We conducted an independent samples t-test for the included standard screening instruments for autism traits (AQ) and empathy (EQ) and subsequently correlated them with the IPS values within groups. We found no significant group differences for both (AQ: U = 192, p = 0.830, d = 0.043; EQ: t(37) = − 1.065, p = 0.294, d = − 0.347; see Table 1 and Fig. 1). For the dyspraxia questionnaire (ADC), scores of 4 participants (3 ASD− and 1 ASD+) were missing and imputed with the respective group average. We found no significant group differences (U = 239.5, p = 0.116, d = 0.302; see Table 1 and Fig. 1) and no significant association with IPS. A correlation table can be found in the supplementary materials.

Discussion

Autism differential diagnostics in adulthood presents a challenge due to high heterogeneity and comorbidity rates. The complexity of the diagnostic procedures combined with the rising number of individuals seeking diagnostic classification justify the search for observer-independent diagnostic tools (see research priorities published by Autistica, 2016). We tested the potential of IPS as an automatized aid for differential diagnostics in a representative real-world clinical referral population of adults undergoing the current standard diagnostic procedure in two specialized autism outpatient clinics in Germany.
While standard screening tools AQ and EQ could not differentiate between patients later diagnosed with ASD and those not fulfilling diagnostic criteria, we found a significant difference in IPS between groups. This difference was due to social synchrony differences between dyads and not merely due to differences in individual motoric difficulties. Despite high levels of dyspraxia symptoms in the whole patient population, we found no statistically significant association of IPS with dyspraxia symptoms. Our findings of high dyspraxia scores is in accordance with previous evidence of high prevalence of dyspraxia in adults with ASD (Cassidy et al., 2016).
We have previously shown that reduced IPS could be observed in naturalistic conversations between individuals with ASD with either another individual with ASD or non-affected controls (Georgescu et al., 2020). Our current results extend the previous findings by translating the same measure of nonverbal synchrony into clinical practice and showing specificity of reduced IPS for ASD as compared to clinical controls. Arguably our clinical comparison group was not homogeneous with respect to a certain differential diagnosis (e.g., social phobia), but all patients reported social interaction difficulties and were referred by medical consultants for diagnostic clarification due to a suspected ASD. Indeed, the population assessed in the current translational study represents full clinical reality and the most relevant group comparison of individuals with and without ASD within a real referral population to specialized diagnostic centers. Our results therefore support the idea to further pursue the investigation of IPS as a potential diagnostic marker for ASD in a population representative for specialized autism units. Additional comparison between individuals with ASD and several homogeneous samples of patients with differential diagnoses (e.g. social phobia) will be required by future research in order to confirm our finding of specificity of IPS for ASD. Given the rise in computational methodology for translational psychiatric research (Dwyer et al., 2018) and in ASD specifically (Thabtah, 2018), future research should additionally employ machine learning methods to further investigate the potential for IPS in individual diagnosis prediction. First findings point to a promising role of these methods in digitally-assisted diagnostics for ASD in a social interaction context encompassing i.e. facial mimicry (Drimalla et al., 2020) and intrapersonal synchrony (Georgescu et al., 2019).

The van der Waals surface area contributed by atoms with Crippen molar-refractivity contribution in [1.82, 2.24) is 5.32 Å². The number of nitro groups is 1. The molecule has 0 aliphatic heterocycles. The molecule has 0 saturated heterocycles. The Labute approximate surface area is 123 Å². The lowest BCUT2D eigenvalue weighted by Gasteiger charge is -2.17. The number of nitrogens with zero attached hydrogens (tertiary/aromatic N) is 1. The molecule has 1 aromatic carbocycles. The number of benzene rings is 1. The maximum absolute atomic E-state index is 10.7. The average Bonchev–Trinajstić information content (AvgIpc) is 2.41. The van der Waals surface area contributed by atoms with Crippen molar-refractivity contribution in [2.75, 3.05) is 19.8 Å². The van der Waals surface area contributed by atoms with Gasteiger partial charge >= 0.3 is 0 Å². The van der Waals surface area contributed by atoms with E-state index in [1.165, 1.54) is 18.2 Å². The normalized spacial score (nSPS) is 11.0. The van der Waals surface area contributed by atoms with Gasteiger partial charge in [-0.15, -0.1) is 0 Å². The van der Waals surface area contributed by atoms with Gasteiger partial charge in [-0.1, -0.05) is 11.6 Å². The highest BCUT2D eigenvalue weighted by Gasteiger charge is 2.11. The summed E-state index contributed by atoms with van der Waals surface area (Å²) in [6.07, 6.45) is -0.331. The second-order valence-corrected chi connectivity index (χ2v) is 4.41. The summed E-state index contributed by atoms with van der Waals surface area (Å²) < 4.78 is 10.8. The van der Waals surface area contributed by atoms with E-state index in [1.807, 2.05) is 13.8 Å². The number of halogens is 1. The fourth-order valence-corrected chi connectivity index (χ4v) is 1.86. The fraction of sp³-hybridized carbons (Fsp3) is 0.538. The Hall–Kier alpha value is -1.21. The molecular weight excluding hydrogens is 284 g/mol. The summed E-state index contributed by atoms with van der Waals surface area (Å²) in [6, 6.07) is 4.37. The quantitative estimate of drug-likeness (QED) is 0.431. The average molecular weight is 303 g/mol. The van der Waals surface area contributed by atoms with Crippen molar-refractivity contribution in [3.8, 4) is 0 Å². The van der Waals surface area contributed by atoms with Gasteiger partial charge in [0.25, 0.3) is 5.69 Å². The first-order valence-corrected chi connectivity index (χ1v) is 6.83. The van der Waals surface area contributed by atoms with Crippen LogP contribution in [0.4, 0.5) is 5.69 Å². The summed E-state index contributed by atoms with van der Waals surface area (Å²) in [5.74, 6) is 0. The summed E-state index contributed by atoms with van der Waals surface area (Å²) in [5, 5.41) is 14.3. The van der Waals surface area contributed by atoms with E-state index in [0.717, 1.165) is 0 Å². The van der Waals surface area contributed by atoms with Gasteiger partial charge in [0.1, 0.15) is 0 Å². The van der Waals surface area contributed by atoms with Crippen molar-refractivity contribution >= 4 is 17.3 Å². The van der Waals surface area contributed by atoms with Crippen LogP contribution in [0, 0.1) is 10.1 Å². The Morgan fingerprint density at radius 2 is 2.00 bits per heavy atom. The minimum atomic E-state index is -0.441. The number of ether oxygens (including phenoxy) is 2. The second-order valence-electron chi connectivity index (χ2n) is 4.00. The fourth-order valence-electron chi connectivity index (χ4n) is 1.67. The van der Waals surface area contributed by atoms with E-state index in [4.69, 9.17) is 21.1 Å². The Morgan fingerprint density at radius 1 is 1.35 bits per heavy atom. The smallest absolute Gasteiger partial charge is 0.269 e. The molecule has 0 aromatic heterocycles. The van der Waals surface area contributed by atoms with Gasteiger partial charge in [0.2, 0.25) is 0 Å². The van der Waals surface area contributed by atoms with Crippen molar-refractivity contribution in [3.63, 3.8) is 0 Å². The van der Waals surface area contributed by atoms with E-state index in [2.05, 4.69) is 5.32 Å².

In this study we found that standard screening tools in adult autism diagnostics might not be equally reliable as IPS in screening for ASD within a clinical population. Indeed, patients with schizophrenia have been found to score equally high on the AQ (Kästner et al., 2015), suggesting a high overlap in symptomatology with the autistic phenotype. Also patients with episodic and chronic depression report significantly more autistic traits than healthy controls (Domes et al., 2016). In addition, self-report measures are characterized by a high degree of subjectivity. In contrast to the lack of differentiation of the self-report measures, we found a significant reduction in objectively measured IPS during diagnostic interviews of patients with ASD compared to patients without ASD. Importantly, they were comparable in total head movement measured in the dyad, suggesting that the reduction in IPS was not due to differences in overall movement quantity in interaction partners.
Interestingly, IPS across this sample was not associated with the extent of motor difficulties, suggesting further underlying processes for reduced IPS in ASD. This is in concordance with findings by Fitzpatrick et al. (2017), who investigated synchronization in three different motor tasks in ASD and their relation to motor difficulties. While the extent of motor skills correlated positively for IPS in a rhythmic hand clapping task, it did not for an imitation and a synchrony test battery, leading the authors to the conclusion that the relationship between IPS and motor skills may not be straightforward but instead dependent on the amount of motor timing that is required of the participant (ibid.). Nevertheless, our finding of elevated motor impairments in autistic adults is in agreement with a previous study (Cassidy et al., 2016) and highlights the importance of consideration of motoric problems in clinical care.